Robert Kuttner

Robert Kuttner is co-founder and co-editor of The American Prospect, and professor at Brandeis University’s Heller School. His latest book is The Stakes: 2020 and the Survival of American Democracy. In addition to writing for the Prospect, he writes for HuffPost, The Boston Globe, and The New York Review of Books. 

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Recent Articles

How a Progressive Message Won House Seats

Emily Michot/Miami Herald via AP District 27 Democratic candidate Donna Shalala, center, celebrates her victory over Republican television journalist Maria Elvira Salazar in Coral Gables, Florida. In my election-eve column on Tuesday, I suggested that we take a close look at Democratic candidates who ousted Republican incumbents, to see where a progressive message worked. Here are some early verdicts. At this writing, according to , there are 29 projected Democratic pickups, and another seven where Democrats are leading and likely to take the seat. Of these, 12 Democrats won in heavily Republican territory by advocating Medicare for all, a significant expansion of Medicare, or a buy-in at age 55. They included former Health and Human Services Secretary Donna Shalala in Florida, Conor Lamb of Pennsylvania, who is now chair of the House Expand Social Security caucus, as well as Abigail Spanberger, who looks to have upset Dave Brat in the Richmond, Virginia, area, and...

Why Democrats Need to Win as Economic Populists

That’s the best way to win back Trump voters, avoid falling into the identity politics trap, and unify the potential coalition.

There has been a lot of argument about whether Democrats need to win by running more to the left or more to the center. In my writings, I’ve contended that the best way for the Democrats is to gain ground is to run populist on economics. Why? First, because that’s where the country needs radical reform; second, that’s where the Clinton-Obama Democratic Party lost its soul; third, if the election is all about identity rather than economics, that plays to Trump’s fear-mongering; and fourth, economic populism creates a politics of working people of all races against economic royalists rather than working people of different backgrounds against each other. By working people, I mean not just the “working class,” often defined as the non-college educated, but anyone who lives on paychecks and is not independently rich. It’s a class politics Democrats can and should win. It’s also a politics that can allow Democrats to win back some disgusted...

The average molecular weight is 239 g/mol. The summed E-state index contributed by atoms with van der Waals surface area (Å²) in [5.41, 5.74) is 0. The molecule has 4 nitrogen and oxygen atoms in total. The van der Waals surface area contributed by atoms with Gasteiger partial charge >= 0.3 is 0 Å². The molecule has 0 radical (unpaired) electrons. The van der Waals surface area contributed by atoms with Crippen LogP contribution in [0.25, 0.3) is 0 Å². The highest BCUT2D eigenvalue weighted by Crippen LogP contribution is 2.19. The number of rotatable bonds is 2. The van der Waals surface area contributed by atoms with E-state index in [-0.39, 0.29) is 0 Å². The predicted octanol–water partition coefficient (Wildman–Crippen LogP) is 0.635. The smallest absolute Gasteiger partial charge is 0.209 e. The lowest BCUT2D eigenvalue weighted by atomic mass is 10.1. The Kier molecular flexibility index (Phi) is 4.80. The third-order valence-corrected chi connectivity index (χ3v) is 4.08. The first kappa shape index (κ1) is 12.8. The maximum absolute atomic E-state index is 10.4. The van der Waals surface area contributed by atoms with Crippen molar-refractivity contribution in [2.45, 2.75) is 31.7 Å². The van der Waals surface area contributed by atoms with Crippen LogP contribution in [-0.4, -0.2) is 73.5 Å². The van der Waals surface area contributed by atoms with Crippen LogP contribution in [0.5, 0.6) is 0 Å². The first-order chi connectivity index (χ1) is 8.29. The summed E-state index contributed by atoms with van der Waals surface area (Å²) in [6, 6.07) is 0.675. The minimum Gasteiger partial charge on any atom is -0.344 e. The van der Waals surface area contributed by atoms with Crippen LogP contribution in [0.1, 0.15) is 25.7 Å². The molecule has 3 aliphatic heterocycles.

How Will Hate Play in the Midterms?

For months, President Donald Trump has been trying to nationalize the midterm elections. The strategy had a certain logic — until this past week. Normally, there is a dramatic falloff in turnout from a presidential election to a midterm. But given that Trump’s base adores him, if he can get those voters to turn out at anything like 2016 rates, the usual rules won’t apply and his allies will hold Congress. Thus, Trump has been campaigning for Republicans far more aggressively than the usual president in a midterm―certainly more aggressively than a president with overall popularity ratings in the mid-forties in a good week. In some GOP quarters, optimism was growing about the party’s prospects on November 6. But then something happened that threw Trump off balance. Hateful chickens came home to roost. Just days after Trump praised Representative Greg Gianforte of Montana for decking a journalist―“Anybody that can do a body-slam,” Trump...